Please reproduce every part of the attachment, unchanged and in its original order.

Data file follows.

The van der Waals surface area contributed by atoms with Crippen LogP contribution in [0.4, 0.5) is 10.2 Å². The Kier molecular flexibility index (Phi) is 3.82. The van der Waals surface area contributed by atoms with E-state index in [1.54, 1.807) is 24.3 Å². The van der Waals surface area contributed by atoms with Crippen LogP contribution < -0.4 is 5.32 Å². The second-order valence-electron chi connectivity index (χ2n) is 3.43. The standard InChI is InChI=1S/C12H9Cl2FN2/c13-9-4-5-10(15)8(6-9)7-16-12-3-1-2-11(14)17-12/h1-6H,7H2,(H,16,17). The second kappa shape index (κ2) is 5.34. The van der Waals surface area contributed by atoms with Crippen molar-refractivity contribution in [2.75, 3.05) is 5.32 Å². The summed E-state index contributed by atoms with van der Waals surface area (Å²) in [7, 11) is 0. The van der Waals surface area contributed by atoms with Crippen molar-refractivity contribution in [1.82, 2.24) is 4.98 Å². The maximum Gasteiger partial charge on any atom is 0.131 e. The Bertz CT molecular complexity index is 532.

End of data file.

The van der Waals surface area contributed by atoms with Crippen LogP contribution in [0.4, 0.5) is 10.2 Å². The Kier molecular flexibility index (Phi) is 3.82. The van der Waals surface area contributed by atoms with E-state index in [1.54, 1.807) is 24.3 Å². The van der Waals surface area contributed by atoms with Crippen LogP contribution < -0.4 is 5.32 Å². The second-order valence-electron chi connectivity index (χ2n) is 3.43. The standard InChI is InChI=1S/C12H9Cl2FN2/c13-9-4-5-10(15)8(6-9)7-16-12-3-1-2-11(14)17-12/h1-6H,7H2,(H,16,17). The second kappa shape index (κ2) is 5.34. The van der Waals surface area contributed by atoms with Crippen molar-refractivity contribution in [2.75, 3.05) is 5.32 Å². The summed E-state index contributed by atoms with van der Waals surface area (Å²) in [7, 11) is 0. The van der Waals surface area contributed by atoms with Crippen molar-refractivity contribution in [1.82, 2.24) is 4.98 Å². The maximum Gasteiger partial charge on any atom is 0.131 e. The Bertz CT molecular complexity index is 532.